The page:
Former Alaska Gov. Sarah Palin's meandering, roughly 20-minute pitch to Wisconsin Republicans on behalf of Donald Trump's presidential campaign will likely not go down as one of the 2016 election cycle's most indelible moments, but it did speak volumes about the political evolution of the 2008 GOP nominee for vice president.
As Palin took to the stage at the Milwaukee County Republican party dinner, on April Fool's Day no less, she was greeted with tepid, polite applause — a far cry from the raucous crowds that cheered her on during events in her heyday. She was faced with an uphill battle in Wisconsin, as a series of brutal headlines have sidetracked the Trump campaign and perhaps irrevocably hamstrung the GOP front-runner as he enters tomorrow's primary there.
Curiously, Palin is the political figure to whom Trump is arguably most often compared. They each rose to prominence in part because they did not fit the mold (or vocal styling) of traditional politicians. They're both extremely polarizing. They both have a reality TV quality to their personas both on and off the stump. They both have been ridiculed (and defended) for not having an easy facility with facts. And their rhetoric, for better or worse, has been known to gin up enthusiasm among disaffected, less educated conservatives.
Palin's speech on Friday felt like a Trump speech. Although it was pre-written, it was full of non sequiturs and stream of consciousness, with some unintentionally compelling bits of substance now and then. Here are the highlights.
A plea for a Packer great — Palin began her speech by pandering to the Wisconsin crowd about 80-year-old Green Bay Packers legend Jerry Kramer. Apparently, Palin's father played high school football alongside Kramer, who then went on to win five championships in the pre-Super Bowl era NFL. Palin argued that the remaining GOP candidates should have to take a "unity pledge" to "do whatever it takes" to get Jerry Kramer inducted into the NFL Hall of Fame. Presidents have no real power in this regard, because if they did, President Obama arguably would have made the case for Chicago Bears icon William "Refrigerator" Perry by now.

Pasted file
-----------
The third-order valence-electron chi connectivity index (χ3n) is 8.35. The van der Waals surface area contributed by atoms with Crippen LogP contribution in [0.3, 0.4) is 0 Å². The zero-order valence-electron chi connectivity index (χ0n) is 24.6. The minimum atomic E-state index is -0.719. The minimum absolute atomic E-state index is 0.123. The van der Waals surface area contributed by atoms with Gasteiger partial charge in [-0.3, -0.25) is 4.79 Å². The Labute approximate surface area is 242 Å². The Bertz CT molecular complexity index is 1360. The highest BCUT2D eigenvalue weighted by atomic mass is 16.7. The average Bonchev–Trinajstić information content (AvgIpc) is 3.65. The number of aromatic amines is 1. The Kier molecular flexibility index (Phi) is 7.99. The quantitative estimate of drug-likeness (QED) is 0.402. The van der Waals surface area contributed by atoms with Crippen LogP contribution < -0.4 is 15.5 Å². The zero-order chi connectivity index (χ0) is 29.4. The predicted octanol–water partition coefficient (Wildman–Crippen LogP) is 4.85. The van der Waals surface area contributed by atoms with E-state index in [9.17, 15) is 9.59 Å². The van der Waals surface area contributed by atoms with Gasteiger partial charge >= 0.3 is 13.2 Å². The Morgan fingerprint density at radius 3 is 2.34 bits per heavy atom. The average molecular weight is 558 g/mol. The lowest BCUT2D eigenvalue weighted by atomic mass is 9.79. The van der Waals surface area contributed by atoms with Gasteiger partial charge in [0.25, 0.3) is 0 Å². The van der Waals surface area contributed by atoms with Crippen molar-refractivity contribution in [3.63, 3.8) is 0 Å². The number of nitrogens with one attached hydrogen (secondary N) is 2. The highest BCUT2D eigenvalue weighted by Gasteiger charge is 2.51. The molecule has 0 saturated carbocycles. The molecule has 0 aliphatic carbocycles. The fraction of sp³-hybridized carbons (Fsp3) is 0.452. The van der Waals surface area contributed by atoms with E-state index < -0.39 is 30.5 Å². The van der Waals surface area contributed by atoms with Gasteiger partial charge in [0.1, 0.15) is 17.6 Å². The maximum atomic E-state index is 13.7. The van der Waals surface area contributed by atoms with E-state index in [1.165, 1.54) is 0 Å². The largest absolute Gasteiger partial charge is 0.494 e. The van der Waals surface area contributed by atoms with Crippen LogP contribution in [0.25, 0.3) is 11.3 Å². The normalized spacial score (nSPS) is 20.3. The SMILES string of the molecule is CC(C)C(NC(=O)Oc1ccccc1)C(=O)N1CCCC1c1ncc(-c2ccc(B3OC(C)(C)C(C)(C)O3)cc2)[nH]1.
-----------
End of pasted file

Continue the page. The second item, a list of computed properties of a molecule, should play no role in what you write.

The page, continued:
Wisconsin had it the worst — Ironically, the former governor — whose home state of Alaska has the highest unemployment rate in the country right now — declared that Wisconsin's middle class has been "harmed probably more than any other state in the union." It's true that, like many states, Wisconsin was decimated by the recession, but currently they have an unemployment rate of 4.6 percent, which puts it at number 22 in the country — not amazing, but not the end of days either.
Climb on board "the Trump train" — According to Palin, the mythical Republican establishment "don't see the GOP so much as an expression of the people's will but more as an ATM for their own wallets." She suggested that "they don't know what to do" about the "Trump train," a phenomenon comprised of "GOP participants who are really just fed up with politics as usual" and who are inspired by the "shifting and sifting and exposing of this rapid fight for them to hang onto any kind of relevancy, and to hang onto their gravy train." Ultimately, she believes that this intra-party feud will lead to a "cleansing of the body politic" that will "heal our nation." Did you get all that?
"A disaster for we the people" — Palin lamented the fact that the U.S. has accepted more immigrants than any other nation, faulting it with stifling wages and contributing to joblessness. According to her, "corporate shills" funding super PACs "love open borders," which she called a "disaster for we the people." Palin argued that Trump (while repeating her endorsement line that "he builds big things') has forced other 2016 candidates to admit their role in "perpetuating the problem of the immigration issues that we're facing," albeit without naming any names or specifics. "He beat the media on that issue," Palin insisted.
Those seductive "gift baskets" — In Palin's world view, there are American politicians who actively encouraged illegal immigration. She alluded to unnamed figures who are "inducing and seducing" undocumented workers with "gift baskets." What are in these theoretical gift baskets, you may ask. "Teddy bears and soccer balls," said Palin to uncomfortable silence from the Wisconsin crowd. "Actions scream so much louder than a politician's words," Palin argued, but it was hard to shake the reverberation of her gift basket tangent at the time.